eligible for a case advance as of the date of application will
be required to pay back that advance payment through proportionate
deductions in six monthly payments.
Any individual found eligible for past-due monthly SSI benefits
totaling more than $5640 (after any withholding for state interim
assistance is deducted) will receive installment payments of the
past-due benefit in no more than three installments made at six
Anyone convicted in state or federal court of misrepresenting
their residence to obtain benefits under the AFDC, Medicaid, or
Food Stamp programs in more than one state will be denied SSI
for 10 years.
SSI benefits will be denied for persons fleeing to avoid prosecution
or custody or confinement after conviction for a crime or a crime
attempt that is a felony under the laws of the state the individual
is fleeing or for persons violating a condition of probation or
parole imposed under state or federal law.
The Contract with America Advancement Act of 1996 eliminated
drug addiction and alcoholism (DA&A) as a basis for disability
in both the Title 2 (SSDI) and Title 16 (SSI) programs. The law
required SSA to notify everyone affected by June 28, 1996, that
their benefits would be cut off January 1, 1997, unless SSA has
determined that they are disabled for some reason other than alcohol
or drug addiction. If a recipient appealed within 10 days of receiving
the notice, the recipient would have to receive a face - to -
face hearing before SSA could cut them off. The SSA reports that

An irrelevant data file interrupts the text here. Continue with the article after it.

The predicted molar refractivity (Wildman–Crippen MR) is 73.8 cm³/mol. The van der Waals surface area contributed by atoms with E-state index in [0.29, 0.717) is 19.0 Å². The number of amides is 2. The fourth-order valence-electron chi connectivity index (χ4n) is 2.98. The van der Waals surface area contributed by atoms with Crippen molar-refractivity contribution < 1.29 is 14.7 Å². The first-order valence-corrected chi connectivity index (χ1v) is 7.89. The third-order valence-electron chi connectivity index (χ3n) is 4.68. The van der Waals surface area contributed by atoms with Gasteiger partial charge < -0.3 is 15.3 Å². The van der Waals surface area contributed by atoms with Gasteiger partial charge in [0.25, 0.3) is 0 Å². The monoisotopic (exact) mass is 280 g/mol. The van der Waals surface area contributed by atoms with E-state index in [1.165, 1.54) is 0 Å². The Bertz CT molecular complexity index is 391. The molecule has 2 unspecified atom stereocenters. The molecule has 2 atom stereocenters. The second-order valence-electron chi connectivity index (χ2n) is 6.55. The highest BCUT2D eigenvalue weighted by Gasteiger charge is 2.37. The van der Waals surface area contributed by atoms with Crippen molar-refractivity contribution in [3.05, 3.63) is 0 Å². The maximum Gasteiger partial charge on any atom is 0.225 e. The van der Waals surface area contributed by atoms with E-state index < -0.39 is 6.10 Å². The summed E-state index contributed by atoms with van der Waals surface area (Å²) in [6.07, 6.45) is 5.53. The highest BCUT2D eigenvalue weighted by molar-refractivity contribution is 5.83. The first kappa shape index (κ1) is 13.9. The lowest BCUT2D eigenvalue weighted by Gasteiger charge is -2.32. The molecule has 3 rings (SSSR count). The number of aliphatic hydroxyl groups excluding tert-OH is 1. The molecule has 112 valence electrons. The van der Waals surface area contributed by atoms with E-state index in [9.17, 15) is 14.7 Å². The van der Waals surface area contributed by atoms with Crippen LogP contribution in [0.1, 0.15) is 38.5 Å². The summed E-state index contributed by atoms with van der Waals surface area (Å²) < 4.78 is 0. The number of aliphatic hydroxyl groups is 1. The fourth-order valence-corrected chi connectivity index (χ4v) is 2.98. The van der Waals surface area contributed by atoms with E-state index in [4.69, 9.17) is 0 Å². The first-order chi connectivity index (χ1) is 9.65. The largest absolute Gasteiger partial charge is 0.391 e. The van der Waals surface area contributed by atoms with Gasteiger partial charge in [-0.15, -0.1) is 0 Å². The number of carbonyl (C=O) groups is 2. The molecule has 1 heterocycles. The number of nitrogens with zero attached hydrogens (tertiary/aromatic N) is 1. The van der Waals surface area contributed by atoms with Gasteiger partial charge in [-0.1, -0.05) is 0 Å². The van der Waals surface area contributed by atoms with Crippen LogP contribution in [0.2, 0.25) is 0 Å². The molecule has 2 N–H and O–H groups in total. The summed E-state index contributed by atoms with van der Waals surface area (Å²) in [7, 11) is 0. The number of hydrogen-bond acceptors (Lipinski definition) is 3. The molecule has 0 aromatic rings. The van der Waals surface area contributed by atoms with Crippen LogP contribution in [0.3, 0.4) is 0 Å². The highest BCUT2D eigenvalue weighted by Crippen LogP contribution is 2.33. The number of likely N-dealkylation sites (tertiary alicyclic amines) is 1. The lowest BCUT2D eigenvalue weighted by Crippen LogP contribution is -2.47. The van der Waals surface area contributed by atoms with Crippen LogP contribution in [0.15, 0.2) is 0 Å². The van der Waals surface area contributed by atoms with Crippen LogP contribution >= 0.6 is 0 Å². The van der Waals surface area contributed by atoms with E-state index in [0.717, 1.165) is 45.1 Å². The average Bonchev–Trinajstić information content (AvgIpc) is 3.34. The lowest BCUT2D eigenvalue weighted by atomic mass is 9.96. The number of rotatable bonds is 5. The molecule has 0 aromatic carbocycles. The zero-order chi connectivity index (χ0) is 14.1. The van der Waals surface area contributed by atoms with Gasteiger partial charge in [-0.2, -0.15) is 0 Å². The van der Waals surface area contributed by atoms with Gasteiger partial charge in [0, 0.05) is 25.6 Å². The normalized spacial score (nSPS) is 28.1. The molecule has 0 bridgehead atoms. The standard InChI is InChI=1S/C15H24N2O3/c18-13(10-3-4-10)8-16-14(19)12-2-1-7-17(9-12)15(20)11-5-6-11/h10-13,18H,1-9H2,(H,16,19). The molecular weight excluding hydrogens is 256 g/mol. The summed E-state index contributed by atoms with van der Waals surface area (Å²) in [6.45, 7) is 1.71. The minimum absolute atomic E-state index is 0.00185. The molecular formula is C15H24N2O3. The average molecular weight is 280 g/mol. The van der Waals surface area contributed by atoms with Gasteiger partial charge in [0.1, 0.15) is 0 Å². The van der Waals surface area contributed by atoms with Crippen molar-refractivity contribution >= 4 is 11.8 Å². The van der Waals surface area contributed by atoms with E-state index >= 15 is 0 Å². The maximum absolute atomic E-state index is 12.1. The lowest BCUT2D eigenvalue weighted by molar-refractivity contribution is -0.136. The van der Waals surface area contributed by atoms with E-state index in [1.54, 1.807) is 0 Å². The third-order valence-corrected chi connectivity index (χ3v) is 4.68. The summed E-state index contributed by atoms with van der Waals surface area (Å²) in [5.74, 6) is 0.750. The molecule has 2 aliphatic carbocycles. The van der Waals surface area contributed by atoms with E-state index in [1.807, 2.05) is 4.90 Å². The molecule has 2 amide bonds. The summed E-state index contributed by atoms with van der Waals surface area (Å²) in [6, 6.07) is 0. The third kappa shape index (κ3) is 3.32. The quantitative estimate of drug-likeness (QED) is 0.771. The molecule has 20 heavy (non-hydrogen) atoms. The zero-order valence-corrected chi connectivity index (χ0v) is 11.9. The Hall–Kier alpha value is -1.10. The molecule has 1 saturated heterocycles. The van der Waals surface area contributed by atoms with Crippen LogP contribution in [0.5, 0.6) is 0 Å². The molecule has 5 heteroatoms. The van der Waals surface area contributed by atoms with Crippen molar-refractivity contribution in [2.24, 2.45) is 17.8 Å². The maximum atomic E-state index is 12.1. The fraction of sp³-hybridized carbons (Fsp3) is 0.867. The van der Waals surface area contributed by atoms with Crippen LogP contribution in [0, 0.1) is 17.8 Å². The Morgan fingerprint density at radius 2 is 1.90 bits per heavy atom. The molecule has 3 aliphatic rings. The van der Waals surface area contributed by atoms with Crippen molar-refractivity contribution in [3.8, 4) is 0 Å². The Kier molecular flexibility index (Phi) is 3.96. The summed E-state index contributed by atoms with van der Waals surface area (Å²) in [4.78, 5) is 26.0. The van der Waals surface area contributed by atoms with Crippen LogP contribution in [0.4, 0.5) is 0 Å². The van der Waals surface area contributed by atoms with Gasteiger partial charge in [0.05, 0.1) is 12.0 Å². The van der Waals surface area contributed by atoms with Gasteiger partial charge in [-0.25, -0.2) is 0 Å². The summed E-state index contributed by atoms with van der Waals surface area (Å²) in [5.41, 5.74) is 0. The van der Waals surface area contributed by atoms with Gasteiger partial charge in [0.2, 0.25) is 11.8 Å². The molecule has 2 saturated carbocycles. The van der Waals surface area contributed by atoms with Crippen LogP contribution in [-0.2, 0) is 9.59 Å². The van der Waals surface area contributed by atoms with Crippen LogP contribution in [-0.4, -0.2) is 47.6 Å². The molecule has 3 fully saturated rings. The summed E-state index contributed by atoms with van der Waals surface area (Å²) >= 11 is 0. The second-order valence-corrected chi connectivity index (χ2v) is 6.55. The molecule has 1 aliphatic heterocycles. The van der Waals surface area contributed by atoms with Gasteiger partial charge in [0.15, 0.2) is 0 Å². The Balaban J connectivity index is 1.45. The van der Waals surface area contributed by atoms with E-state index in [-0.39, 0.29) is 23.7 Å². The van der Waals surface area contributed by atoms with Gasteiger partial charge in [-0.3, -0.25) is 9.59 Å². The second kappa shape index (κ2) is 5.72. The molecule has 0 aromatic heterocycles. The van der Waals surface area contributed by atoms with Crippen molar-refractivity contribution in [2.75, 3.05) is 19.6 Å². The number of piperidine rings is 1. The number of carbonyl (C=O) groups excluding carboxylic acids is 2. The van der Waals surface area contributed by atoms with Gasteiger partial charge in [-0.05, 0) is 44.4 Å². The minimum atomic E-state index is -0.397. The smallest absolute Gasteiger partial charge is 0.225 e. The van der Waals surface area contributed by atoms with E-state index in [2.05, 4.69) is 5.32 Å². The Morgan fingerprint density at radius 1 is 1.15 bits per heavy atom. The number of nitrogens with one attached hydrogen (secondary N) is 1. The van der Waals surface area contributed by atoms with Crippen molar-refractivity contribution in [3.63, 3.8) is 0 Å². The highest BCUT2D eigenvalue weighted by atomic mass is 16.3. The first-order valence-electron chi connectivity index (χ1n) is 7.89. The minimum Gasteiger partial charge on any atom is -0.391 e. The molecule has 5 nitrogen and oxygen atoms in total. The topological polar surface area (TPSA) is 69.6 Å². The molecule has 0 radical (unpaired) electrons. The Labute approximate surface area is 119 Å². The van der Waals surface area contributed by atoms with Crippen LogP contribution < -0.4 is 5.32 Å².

just under 50% of the 24,000 affected in Illinois had appealed
the termination as of November. Thousands of other recipients
who filed timely appeals have been found not disabled under
the new standard that excludes DA&A. As many as 17,000 in
Illinois could lose benefits on January 1, 1997.
A version of this article appears in the December issue of
SSI Works, the newsletter of the SSI Coalition, 205 W.
Monroe, 3rd Floor, Chicago, IL 60606-5013, (312) 223-9600, firstname.lastname@example.org
The 1996 elections are behind us - leaving
us with a few surprises, but mainly with business as usual in
America. There's still a Republican Congress and a Democratic
President - a Congress perhaps more conservative than the last,
and a President more eager to be bipartisan. Voter turnout was
even lower than in the last few elections. The bright spot in
the elections is the Congressional Progressive Caucus. All of
its members who ran for reelection won and several new progressives
There are some lessons we can learn
from this election, lessons we should have learned from all of
the elections of the last decade, including an understanding that
progressives running on a platform of economic justice can win.
Most of all what we need to learn from this election is that we
need a new American politics.
To advance that new American politics
the Campaign for Economic Justice has been launched by the Democratic
Socialists of America. To build a new American politics, a politics
with a powerful progressive voice, the campaign starts from where
Americans are at today. More and more Americans understand that
disparities in income and wealth are increasing. They feel insecure
about their future economic status and that of their children.
Americans distrust the government to
safeguard their interests, but they distrust corporations to do
right even more than they distrust government. Americans feel
taken advantage of by corporations, by a wealthy elite and by
the 'undeserving poor.'
Divisions in America based on race and
gender sunder our society, encouraged by attacks from the right